There is broad acknowledgement that December’s parliamentary decision does not fully take into account the demands of the initiative accepted by voters, and therefore fails to live up to constitutional principles.
Nevertheless, most parties in parliament approved the proposed solution, which tries to do justice to the initiative while remaining compatible with EU rules.
But why would Stojanović, a member of the leftwing Social Democratic Party, want to challenge the parliamentary decision in the first place – thus breaking new ground in Switzerland as referendums are regular democratic tools to veto a decision.
Aiming to collect the necessary 50,000 signatures by April, is he trying to emulate the former British prime minister, David Cameron, or Italy’s Matteo Renzi who both called nationwide votes last year – to confirm previous parliamentary moves?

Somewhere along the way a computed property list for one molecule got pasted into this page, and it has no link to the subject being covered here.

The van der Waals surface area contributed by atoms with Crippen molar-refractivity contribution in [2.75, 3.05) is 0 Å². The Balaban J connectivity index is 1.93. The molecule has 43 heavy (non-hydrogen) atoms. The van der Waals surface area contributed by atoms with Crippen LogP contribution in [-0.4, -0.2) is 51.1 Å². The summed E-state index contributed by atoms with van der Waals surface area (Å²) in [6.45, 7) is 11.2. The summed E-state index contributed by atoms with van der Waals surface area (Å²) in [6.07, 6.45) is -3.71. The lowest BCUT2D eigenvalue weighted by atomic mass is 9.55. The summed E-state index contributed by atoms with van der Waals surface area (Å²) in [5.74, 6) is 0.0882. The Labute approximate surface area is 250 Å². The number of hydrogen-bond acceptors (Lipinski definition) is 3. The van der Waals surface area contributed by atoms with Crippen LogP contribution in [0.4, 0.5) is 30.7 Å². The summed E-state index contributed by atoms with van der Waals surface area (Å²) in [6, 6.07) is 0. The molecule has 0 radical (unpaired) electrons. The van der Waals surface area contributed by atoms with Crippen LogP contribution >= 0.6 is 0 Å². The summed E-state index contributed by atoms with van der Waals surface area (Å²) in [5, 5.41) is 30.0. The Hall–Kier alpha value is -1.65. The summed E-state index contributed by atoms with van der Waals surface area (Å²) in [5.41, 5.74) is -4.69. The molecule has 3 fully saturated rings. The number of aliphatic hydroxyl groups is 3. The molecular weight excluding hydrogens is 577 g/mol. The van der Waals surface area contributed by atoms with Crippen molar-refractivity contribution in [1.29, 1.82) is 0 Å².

Stojanović, who grew up in the former Yugoslavia and in Italian-speaking Switzerland, resolutely dismisses the allegation.
“A plebiscite is when a president or prime minister – in other words, a political leader – decides by himself or with a group of senior politicians to launch a referendum. That is a typical top-down approach. As a rule, such a leader would be convinced to win the popular vote. My case is very different.”
Stojanović is only a grassroots member of a political party, but does not serve in an elected position following his resignation as a cantonal parliamentarian four years ago.